Table: Risk Ratings

  Probability of Negative Impact
Low Moderate High
Severity of Negative Impact Low Low Risk Low Risk Low Risk
Moderate Low Risk Moderate Risk Moderate Risk
High Moderate Risk High Risk High Risk
Source: “USAID’s Definitions of Low, Moderate and High Climate Risk Ratings,” Climate Change in USAID Strategies: A Mandatory Reference for ADS Chapter 201

At times, the design team may identify potential risks for which not enough information is available to accurately rate that risk. In these circumstances, the team may recommend further assessments be conducted. The mission may also consider deferring an in-depth rating process until later in the program cycle when more information is available. However, at this stage the mission should give the risk a moderate or high rating and indicate when and how the more in-depth assessment will be conducted. This often occurs when the connections between the climate stressor and the identified risk are complex, or when the level of risk varies by geography or intervention type.

Design teams must also consider opportunities, which fall into three categories:

  • Achieving multiple development objectives or realizing co-benefits, such as reducing greenhouse gases;
  • Taking advantage of “windows of opportunity” created by the local/national context, e.g., laws, policies, attitudes and interests of stakeholders; and
  • Opportunities created by the changing climate.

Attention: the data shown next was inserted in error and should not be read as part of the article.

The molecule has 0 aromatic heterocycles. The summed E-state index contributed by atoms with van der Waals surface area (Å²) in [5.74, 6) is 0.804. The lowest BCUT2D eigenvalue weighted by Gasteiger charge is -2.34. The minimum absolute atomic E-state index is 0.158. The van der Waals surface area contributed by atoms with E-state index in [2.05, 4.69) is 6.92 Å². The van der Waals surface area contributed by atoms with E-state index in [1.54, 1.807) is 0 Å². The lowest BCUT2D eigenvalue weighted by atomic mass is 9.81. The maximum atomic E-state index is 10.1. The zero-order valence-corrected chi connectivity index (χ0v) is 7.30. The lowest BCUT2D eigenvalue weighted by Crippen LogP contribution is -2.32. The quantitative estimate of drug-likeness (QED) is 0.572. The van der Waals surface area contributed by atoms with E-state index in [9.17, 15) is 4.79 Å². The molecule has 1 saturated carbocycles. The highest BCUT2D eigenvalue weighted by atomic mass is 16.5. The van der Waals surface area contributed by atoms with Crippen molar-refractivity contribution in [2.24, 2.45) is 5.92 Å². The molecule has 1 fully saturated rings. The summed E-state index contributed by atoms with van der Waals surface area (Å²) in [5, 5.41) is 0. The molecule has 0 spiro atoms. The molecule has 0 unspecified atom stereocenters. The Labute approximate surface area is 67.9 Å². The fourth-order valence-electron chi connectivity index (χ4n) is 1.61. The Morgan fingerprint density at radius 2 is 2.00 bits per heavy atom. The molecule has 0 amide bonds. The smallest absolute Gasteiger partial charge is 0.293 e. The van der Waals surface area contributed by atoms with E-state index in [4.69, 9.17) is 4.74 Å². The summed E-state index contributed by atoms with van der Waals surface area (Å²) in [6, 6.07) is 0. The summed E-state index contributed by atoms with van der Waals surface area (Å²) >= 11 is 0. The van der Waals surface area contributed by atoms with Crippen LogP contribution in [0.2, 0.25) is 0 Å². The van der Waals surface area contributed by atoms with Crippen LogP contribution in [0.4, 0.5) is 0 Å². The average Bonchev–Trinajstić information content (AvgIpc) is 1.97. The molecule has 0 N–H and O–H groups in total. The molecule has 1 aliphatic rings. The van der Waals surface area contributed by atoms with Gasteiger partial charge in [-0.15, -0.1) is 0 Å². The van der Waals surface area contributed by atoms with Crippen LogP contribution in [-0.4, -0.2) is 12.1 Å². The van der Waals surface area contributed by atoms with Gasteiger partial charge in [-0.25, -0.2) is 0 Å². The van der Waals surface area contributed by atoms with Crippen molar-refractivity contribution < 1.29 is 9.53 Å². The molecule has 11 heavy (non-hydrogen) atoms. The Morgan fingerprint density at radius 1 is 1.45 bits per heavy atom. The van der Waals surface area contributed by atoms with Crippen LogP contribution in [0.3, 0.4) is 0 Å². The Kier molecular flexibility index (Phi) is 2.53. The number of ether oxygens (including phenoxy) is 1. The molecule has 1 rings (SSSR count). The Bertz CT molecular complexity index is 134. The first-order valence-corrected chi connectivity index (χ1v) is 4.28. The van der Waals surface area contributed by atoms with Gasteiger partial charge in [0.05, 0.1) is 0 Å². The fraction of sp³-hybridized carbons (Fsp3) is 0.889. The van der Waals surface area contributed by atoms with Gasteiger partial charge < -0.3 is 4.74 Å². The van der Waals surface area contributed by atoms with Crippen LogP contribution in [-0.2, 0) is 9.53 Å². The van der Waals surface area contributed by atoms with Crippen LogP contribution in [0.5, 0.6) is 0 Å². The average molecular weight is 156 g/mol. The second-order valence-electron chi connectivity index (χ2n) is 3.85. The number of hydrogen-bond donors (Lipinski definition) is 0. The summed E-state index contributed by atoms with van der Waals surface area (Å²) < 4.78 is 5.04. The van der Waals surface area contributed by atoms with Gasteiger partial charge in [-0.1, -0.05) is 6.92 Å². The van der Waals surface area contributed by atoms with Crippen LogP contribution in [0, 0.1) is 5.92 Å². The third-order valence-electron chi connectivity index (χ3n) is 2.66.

B. Address Climate Risks

USAID guidance requires climate risks rated as moderate or high be addressed. Addressing climate risks that are rated low is optional. Therefore, as many USAID projects are developed under a specific IR, rating risks at the IR level can more easily identify those aspects of the mission’s strategy that may be at low risk, and thus not need to be assessed further during the program cycle.

USAID’s CRM Tool can help organize the design team’s collective expertise in a way that promotes the identification of feasible and cost-effective CRM measures.

Design teams generally have two options for addressing moderate and high risks:

  1. Integrate CRM measures into the strategy design.
  2. Defer the development of CRM measures until later in the program cycle. This is often the case when the appropriate CRM measures depend on geography or intervention type. Additional analyses can also be suggested to inform CRM at the project or activity design stage.

USAID guidance also states that, after careful consideration of potential tradeoffs, the assessment team can recommend accepting the risk(s). Accepting a risk is only recommended when the design team determines the objective at risk is essential to the success of the strategy, and the team is unable to identify a feasible way to manage that risk in a cost-effective manner.

In many cases, addressing climate risks does not require significant shifts in strategic approach. However, at other times, an identified risk may cause the design team to reconsider the scope or location of components of a strategy. Both small shifts and larger changes are more easily done early in the strategy development process.

Regardless of the method used to address risks, documentation of screening results must be included in the Climate Change Annex.

C. Plan for Adaptive Management

Many climate risks are inherently uncertain, and CRM should consider a realistic range of potential future climate scenarios. The design team should develop a plan for adaptive management that enables the mission or operating unit to track how climate risks are playing out over time and to make adjustments as needed. The Climate Risk Management: Monitoring, Evaluation, Learning and Knowledge Management guide can help with this process.